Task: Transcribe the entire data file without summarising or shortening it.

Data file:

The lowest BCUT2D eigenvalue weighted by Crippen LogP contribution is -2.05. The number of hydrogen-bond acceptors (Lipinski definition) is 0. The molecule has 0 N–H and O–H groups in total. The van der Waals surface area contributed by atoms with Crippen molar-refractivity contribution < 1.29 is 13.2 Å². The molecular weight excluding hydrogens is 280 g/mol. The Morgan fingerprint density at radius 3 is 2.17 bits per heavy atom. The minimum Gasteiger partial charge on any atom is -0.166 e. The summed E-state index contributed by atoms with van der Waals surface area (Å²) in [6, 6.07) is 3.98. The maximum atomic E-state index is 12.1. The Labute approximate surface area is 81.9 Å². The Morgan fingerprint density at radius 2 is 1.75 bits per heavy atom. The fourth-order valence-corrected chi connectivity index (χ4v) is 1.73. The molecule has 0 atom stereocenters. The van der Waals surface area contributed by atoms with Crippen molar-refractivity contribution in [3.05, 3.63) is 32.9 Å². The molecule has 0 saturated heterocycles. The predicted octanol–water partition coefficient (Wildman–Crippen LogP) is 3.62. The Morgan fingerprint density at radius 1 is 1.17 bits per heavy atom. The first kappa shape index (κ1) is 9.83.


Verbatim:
The lowest BCUT2D eigenvalue weighted by Crippen LogP contribution is -2.05. The number of hydrogen-bond acceptors (Lipinski definition) is 0. The molecule has 0 N–H and O–H groups in total. The van der Waals surface area contributed by atoms with Crippen molar-refractivity contribution < 1.29 is 13.2 Å². The molecular weight excluding hydrogens is 280 g/mol. The Morgan fingerprint density at radius 3 is 2.17 bits per heavy atom. The minimum Gasteiger partial charge on any atom is -0.166 e. The summed E-state index contributed by atoms with van der Waals surface area (Å²) in [6, 6.07) is 3.98. The maximum atomic E-state index is 12.1. The Labute approximate surface area is 81.9 Å². The Morgan fingerprint density at radius 2 is 1.75 bits per heavy atom. The fourth-order valence-corrected chi connectivity index (χ4v) is 1.73. The molecule has 0 atom stereocenters. The van der Waals surface area contributed by atoms with Crippen molar-refractivity contribution in [3.05, 3.63) is 32.9 Å². The molecule has 0 saturated heterocycles. The predicted octanol–water partition coefficient (Wildman–Crippen LogP) is 3.62. The Morgan fingerprint density at radius 1 is 1.17 bits per heavy atom. The first kappa shape index (κ1) is 9.83.